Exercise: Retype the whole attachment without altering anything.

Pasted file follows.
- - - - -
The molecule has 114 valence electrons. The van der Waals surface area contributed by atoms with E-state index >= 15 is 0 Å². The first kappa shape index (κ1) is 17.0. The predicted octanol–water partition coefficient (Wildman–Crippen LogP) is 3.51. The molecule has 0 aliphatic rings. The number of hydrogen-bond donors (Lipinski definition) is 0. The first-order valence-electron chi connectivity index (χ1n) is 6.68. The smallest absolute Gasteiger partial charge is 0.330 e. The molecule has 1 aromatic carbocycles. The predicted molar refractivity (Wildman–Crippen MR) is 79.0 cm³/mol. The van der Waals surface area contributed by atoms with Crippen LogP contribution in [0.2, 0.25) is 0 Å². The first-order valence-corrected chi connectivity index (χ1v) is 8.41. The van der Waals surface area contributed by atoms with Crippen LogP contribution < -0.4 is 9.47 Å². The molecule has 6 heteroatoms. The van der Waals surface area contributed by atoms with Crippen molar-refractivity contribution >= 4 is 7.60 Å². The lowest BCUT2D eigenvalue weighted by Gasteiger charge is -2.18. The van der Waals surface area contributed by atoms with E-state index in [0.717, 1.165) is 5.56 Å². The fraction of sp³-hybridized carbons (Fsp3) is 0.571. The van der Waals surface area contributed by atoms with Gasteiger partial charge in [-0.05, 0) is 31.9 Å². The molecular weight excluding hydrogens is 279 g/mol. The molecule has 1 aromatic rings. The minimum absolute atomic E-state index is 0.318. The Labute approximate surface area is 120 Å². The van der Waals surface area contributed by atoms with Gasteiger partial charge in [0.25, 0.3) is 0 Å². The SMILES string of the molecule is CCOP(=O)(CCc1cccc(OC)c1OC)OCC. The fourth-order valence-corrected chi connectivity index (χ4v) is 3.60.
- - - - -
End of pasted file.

The molecule has 114 valence electrons. The van der Waals surface area contributed by atoms with E-state index >= 15 is 0 Å². The first kappa shape index (κ1) is 17.0. The predicted octanol–water partition coefficient (Wildman–Crippen LogP) is 3.51. The molecule has 0 aliphatic rings. The number of hydrogen-bond donors (Lipinski definition) is 0. The first-order valence-electron chi connectivity index (χ1n) is 6.68. The smallest absolute Gasteiger partial charge is 0.330 e. The molecule has 1 aromatic carbocycles. The predicted molar refractivity (Wildman–Crippen MR) is 79.0 cm³/mol. The van der Waals surface area contributed by atoms with Crippen LogP contribution in [0.2, 0.25) is 0 Å². The first-order valence-corrected chi connectivity index (χ1v) is 8.41. The van der Waals surface area contributed by atoms with Crippen LogP contribution < -0.4 is 9.47 Å². The molecule has 6 heteroatoms. The van der Waals surface area contributed by atoms with Crippen molar-refractivity contribution >= 4 is 7.60 Å². The lowest BCUT2D eigenvalue weighted by Gasteiger charge is -2.18. The van der Waals surface area contributed by atoms with E-state index in [0.717, 1.165) is 5.56 Å². The fraction of sp³-hybridized carbons (Fsp3) is 0.571. The van der Waals surface area contributed by atoms with Gasteiger partial charge in [-0.05, 0) is 31.9 Å². The molecular weight excluding hydrogens is 279 g/mol. The molecule has 1 aromatic rings. The minimum absolute atomic E-state index is 0.318. The Labute approximate surface area is 120 Å². The van der Waals surface area contributed by atoms with Gasteiger partial charge in [0.25, 0.3) is 0 Å². The SMILES string of the molecule is CCOP(=O)(CCc1cccc(OC)c1OC)OCC. The fourth-order valence-corrected chi connectivity index (χ4v) is 3.60.